4 Lessons On Luck From Michael Mauboussin

Michael Mauboussin is the head of Global Financial Strategies at the investment bank Credit Suisse and a published author of four best-selling books, but he may not have even gotten his career started if not for a trash can. Seriously. I recently spoke with Michael about his book "The Success Equation" which talks about how luck plays into success. Here are the four lessons I learned - I hope they help you achieve your own success.

1. Luck is a combination of preparation and opportunity

When Michael was a college student, he went up to New York to interview with the preeminent investment bank at the time, Drexel Burnham Lambert. He was scheduled to interview with six junior staff members and one interview with a senior executive. When he started his interview with the senior executive, he noticed a Washington Redskins trash can and made an offhand comment about it. The interview became a conversation about their common love of sports. He got the job. It was only months later he found out that the six junior staff members voted against hiring him, but the senior executive overruled them all. And Michael's career in finance was born.

How much of this was luck and how much of this was Michael's skill? Michael was an athlete at Georgetown University in Washington D.C. who interviewed with a senior executive who was a Washington Redskins fan. And he had the grades to secure an interview with the investment bank. So you can't really say this was all luck. But if a conversation about a trash can never happened, Michael may not be where he is now.

2. Luck is sometimes created by emotional factors not attributable to logic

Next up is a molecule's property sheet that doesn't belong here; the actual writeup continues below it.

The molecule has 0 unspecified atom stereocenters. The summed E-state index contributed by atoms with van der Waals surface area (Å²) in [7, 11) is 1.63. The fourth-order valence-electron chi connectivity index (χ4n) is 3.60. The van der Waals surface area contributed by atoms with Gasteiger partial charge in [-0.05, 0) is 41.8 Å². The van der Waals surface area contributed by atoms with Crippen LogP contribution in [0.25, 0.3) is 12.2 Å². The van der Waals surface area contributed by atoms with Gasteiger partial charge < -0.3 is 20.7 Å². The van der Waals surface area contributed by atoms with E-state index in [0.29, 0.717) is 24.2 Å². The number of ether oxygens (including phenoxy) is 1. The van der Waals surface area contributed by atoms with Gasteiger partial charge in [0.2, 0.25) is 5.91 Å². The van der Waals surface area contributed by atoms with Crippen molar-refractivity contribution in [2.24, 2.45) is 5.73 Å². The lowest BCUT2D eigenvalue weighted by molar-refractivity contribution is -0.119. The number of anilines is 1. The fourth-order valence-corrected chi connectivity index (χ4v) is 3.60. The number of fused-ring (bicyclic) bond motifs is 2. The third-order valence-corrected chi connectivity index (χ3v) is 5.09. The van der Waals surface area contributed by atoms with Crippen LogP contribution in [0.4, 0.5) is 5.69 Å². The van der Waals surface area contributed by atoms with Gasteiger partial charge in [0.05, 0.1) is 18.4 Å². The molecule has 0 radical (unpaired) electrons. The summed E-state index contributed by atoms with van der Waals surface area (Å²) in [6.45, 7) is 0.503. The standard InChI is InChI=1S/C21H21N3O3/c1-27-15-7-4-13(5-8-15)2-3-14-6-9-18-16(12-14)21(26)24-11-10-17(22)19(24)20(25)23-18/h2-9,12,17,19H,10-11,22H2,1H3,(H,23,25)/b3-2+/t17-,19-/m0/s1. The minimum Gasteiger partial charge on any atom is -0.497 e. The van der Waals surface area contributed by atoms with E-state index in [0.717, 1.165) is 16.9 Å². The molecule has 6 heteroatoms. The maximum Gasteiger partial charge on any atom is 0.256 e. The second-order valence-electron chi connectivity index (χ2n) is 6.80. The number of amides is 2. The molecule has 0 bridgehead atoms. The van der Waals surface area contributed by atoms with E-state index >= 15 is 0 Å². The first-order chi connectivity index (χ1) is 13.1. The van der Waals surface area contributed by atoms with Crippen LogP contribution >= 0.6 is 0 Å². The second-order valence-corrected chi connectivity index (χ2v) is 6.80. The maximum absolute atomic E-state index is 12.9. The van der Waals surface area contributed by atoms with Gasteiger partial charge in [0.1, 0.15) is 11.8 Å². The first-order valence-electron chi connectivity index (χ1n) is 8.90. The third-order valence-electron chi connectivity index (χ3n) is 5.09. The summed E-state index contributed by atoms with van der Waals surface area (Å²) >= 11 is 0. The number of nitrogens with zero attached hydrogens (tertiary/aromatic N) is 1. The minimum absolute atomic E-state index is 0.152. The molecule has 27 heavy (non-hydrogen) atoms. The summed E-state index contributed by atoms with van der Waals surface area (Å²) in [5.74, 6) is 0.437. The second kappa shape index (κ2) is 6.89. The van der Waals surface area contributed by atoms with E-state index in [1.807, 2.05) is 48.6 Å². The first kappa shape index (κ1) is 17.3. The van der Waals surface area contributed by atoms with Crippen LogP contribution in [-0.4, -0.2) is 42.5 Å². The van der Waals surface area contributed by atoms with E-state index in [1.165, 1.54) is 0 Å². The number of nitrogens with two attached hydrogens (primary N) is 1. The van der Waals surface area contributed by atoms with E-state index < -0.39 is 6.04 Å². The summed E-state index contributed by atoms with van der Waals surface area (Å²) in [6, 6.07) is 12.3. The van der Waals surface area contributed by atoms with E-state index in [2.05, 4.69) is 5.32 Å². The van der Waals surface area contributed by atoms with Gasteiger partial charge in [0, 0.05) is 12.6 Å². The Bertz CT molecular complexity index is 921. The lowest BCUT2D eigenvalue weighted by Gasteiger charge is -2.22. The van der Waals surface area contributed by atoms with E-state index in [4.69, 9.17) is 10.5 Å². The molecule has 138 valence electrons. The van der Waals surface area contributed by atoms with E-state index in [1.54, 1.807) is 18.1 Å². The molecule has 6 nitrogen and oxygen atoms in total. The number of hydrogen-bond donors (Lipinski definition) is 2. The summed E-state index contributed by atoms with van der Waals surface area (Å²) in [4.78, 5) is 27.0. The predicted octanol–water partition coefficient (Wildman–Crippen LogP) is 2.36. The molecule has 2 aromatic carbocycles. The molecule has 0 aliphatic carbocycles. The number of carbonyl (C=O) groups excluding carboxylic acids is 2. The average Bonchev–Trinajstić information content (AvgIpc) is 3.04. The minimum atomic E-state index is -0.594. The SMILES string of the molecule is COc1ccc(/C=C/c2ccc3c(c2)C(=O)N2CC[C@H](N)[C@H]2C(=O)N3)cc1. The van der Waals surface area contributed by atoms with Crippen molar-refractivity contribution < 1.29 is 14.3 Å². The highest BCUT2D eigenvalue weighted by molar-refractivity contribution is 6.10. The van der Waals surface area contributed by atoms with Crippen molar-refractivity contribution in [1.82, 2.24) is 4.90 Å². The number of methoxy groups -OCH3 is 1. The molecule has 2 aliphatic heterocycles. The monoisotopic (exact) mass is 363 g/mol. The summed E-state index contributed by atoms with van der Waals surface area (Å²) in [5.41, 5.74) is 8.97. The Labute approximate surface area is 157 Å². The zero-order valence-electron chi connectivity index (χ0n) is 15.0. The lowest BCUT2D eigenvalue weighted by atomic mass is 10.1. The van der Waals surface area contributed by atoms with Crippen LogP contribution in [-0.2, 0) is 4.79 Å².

Do you know why the Mona Lisa is the most famous painting? According to Michael and his research, it's not because of that iconic smile. Until 1911, the Mona Lisa was not even considered the top painting in the Louvre. In 1849, the Louvre commissioned a market value assessment of their paintings for insurance purposes. Raphael's La Sainte Famile de Francois I, Raphael's La Belle Jardiniere, and Leonardo Da Vinci's La Vierge aux Rochers were all valued significantly higher than the Mona Lisa. But in 1911 something happened. The Mona Lisa was stolen by an Italian nationalist and a media hysteria ensued. Eventually the Mona Lisa was recovered and when it was, the painting was revered as a national treasure and its fame never subsided after that event.

Until 1911, the Mona Lisa was considered just another great painting in the Louvre but it's perception changed when society decided to give it significant value after it's theft. Soon after, Leonardo Da Vinci's painting became the most valued painting in the Louvre despite being the same painting it had been for the past 500+ years.

3. Luck can be engineered strategically by playing to one's strength

A professor of International Relations researched wars and how successful smaller countries were against larger countries throughout history. He found that from 1800 to 1849, the larger country (and thus larger military force) prevailed 88% of time. However, from 1950 to 1999, the larger country only prevailed 50% of time! Michael attributes this to the smaller countries refusing to engage where the stronger country has an advantage (e.g. guerrilla warfare). In the classic story of David vs. Goliath, David refused to engage Goliath in hand-to-hand combat because he knew that was Goliath's strength. Instead, he stayed far away and used a slingshot to take down the giant.

Whether in business, sports, or war, it's important to engage your enemies in an arena where YOUR strength is magnified and not where you're playing to their advantage.

4. Sometimes... there's just dumb luck

Quite possibly my favorite story in his book, Michael wrote about the Spanish national lottery which has been around since 1763. In the mid-1970s, a man won the big prize ("El Gordo") by purchasing a lotto ticket that had the last 2 digits "48". When asked by media why he chose that number, he said, "I dreamed of the number 7 for 7 straight nights. And 7 times 7 is 48."

Conclusion

I find the concept of luck very fascinating. How much of it can be engineered and how much is it just plain dumb luck? Who knows but I hope my interview with Michael helps you engineer your own luck in your life.